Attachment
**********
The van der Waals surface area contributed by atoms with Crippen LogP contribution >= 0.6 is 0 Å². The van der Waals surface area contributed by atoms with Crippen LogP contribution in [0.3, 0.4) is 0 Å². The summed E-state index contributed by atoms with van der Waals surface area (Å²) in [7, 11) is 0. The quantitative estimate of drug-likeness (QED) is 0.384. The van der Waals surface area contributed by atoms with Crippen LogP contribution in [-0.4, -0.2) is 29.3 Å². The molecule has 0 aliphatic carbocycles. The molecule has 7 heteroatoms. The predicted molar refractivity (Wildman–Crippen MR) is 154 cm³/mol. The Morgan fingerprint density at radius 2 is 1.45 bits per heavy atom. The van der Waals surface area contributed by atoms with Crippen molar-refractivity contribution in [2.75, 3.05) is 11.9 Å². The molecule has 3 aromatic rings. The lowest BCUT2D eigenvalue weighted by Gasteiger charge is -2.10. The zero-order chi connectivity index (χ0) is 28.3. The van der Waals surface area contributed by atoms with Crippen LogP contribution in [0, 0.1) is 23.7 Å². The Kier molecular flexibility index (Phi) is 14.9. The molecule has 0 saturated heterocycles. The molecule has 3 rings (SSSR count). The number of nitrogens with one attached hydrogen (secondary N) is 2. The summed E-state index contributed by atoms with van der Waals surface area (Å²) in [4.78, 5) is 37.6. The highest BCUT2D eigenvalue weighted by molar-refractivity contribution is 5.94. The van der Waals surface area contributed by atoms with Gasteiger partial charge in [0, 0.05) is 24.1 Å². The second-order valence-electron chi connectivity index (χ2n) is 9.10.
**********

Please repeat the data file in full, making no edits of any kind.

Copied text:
The van der Waals surface area contributed by atoms with Crippen LogP contribution >= 0.6 is 0 Å². The van der Waals surface area contributed by atoms with Crippen LogP contribution in [0.3, 0.4) is 0 Å². The summed E-state index contributed by atoms with van der Waals surface area (Å²) in [7, 11) is 0. The quantitative estimate of drug-likeness (QED) is 0.384. The van der Waals surface area contributed by atoms with Crippen LogP contribution in [-0.4, -0.2) is 29.3 Å². The molecule has 0 aliphatic carbocycles. The molecule has 7 heteroatoms. The predicted molar refractivity (Wildman–Crippen MR) is 154 cm³/mol. The Morgan fingerprint density at radius 2 is 1.45 bits per heavy atom. The van der Waals surface area contributed by atoms with Crippen molar-refractivity contribution in [2.75, 3.05) is 11.9 Å². The molecule has 3 aromatic rings. The lowest BCUT2D eigenvalue weighted by Gasteiger charge is -2.10. The zero-order chi connectivity index (χ0) is 28.3. The van der Waals surface area contributed by atoms with Crippen LogP contribution in [0, 0.1) is 23.7 Å². The Kier molecular flexibility index (Phi) is 14.9. The molecule has 0 saturated heterocycles. The molecule has 3 rings (SSSR count). The number of nitrogens with one attached hydrogen (secondary N) is 2. The summed E-state index contributed by atoms with van der Waals surface area (Å²) in [4.78, 5) is 37.6. The highest BCUT2D eigenvalue weighted by molar-refractivity contribution is 5.94. The van der Waals surface area contributed by atoms with Gasteiger partial charge in [0, 0.05) is 24.1 Å². The second-order valence-electron chi connectivity index (χ2n) is 9.10.